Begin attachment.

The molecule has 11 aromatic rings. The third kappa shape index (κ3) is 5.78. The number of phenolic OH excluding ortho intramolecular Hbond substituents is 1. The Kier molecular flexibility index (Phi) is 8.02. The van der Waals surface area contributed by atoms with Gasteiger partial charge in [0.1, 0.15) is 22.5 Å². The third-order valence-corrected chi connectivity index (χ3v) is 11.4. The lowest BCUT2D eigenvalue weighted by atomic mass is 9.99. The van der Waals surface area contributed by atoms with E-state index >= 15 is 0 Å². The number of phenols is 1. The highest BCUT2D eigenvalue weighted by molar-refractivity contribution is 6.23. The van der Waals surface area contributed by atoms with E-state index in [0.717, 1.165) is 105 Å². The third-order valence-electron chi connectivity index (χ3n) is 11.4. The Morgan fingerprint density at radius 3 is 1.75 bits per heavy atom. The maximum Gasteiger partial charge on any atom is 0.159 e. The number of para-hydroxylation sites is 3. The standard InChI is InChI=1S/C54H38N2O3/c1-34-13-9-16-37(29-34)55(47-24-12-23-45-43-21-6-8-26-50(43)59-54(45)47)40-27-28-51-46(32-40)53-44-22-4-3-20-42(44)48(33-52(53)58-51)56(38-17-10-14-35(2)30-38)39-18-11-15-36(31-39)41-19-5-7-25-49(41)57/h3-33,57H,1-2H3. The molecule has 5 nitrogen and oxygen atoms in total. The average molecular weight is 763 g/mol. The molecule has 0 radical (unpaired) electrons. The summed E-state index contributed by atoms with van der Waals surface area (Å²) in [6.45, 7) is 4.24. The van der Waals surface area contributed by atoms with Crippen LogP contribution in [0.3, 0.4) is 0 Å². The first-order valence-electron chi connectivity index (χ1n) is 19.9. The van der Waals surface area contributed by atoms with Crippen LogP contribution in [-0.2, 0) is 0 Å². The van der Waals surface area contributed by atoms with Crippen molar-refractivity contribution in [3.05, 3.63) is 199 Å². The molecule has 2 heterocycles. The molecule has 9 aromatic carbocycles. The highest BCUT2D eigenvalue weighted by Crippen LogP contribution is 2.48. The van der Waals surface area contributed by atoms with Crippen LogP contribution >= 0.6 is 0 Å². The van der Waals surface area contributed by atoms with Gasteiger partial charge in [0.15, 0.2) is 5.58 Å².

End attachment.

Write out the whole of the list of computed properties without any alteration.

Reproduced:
The molecule has 11 aromatic rings. The third kappa shape index (κ3) is 5.78. The number of phenolic OH excluding ortho intramolecular Hbond substituents is 1. The Kier molecular flexibility index (Phi) is 8.02. The van der Waals surface area contributed by atoms with Gasteiger partial charge in [0.1, 0.15) is 22.5 Å². The third-order valence-corrected chi connectivity index (χ3v) is 11.4. The lowest BCUT2D eigenvalue weighted by atomic mass is 9.99. The van der Waals surface area contributed by atoms with E-state index >= 15 is 0 Å². The number of phenols is 1. The highest BCUT2D eigenvalue weighted by molar-refractivity contribution is 6.23. The van der Waals surface area contributed by atoms with E-state index in [0.717, 1.165) is 105 Å². The third-order valence-electron chi connectivity index (χ3n) is 11.4. The Morgan fingerprint density at radius 3 is 1.75 bits per heavy atom. The maximum Gasteiger partial charge on any atom is 0.159 e. The number of para-hydroxylation sites is 3. The standard InChI is InChI=1S/C54H38N2O3/c1-34-13-9-16-37(29-34)55(47-24-12-23-45-43-21-6-8-26-50(43)59-54(45)47)40-27-28-51-46(32-40)53-44-22-4-3-20-42(44)48(33-52(53)58-51)56(38-17-10-14-35(2)30-38)39-18-11-15-36(31-39)41-19-5-7-25-49(41)57/h3-33,57H,1-2H3. The molecule has 5 nitrogen and oxygen atoms in total. The average molecular weight is 763 g/mol. The molecule has 0 radical (unpaired) electrons. The summed E-state index contributed by atoms with van der Waals surface area (Å²) in [6.45, 7) is 4.24. The van der Waals surface area contributed by atoms with Crippen LogP contribution in [0.3, 0.4) is 0 Å². The first-order valence-electron chi connectivity index (χ1n) is 19.9. The van der Waals surface area contributed by atoms with Crippen LogP contribution in [-0.2, 0) is 0 Å². The van der Waals surface area contributed by atoms with Crippen molar-refractivity contribution in [3.05, 3.63) is 199 Å². The molecule has 2 heterocycles. The molecule has 9 aromatic carbocycles. The highest BCUT2D eigenvalue weighted by Crippen LogP contribution is 2.48. The van der Waals surface area contributed by atoms with Crippen LogP contribution >= 0.6 is 0 Å². The van der Waals surface area contributed by atoms with Gasteiger partial charge in [0.15, 0.2) is 5.58 Å².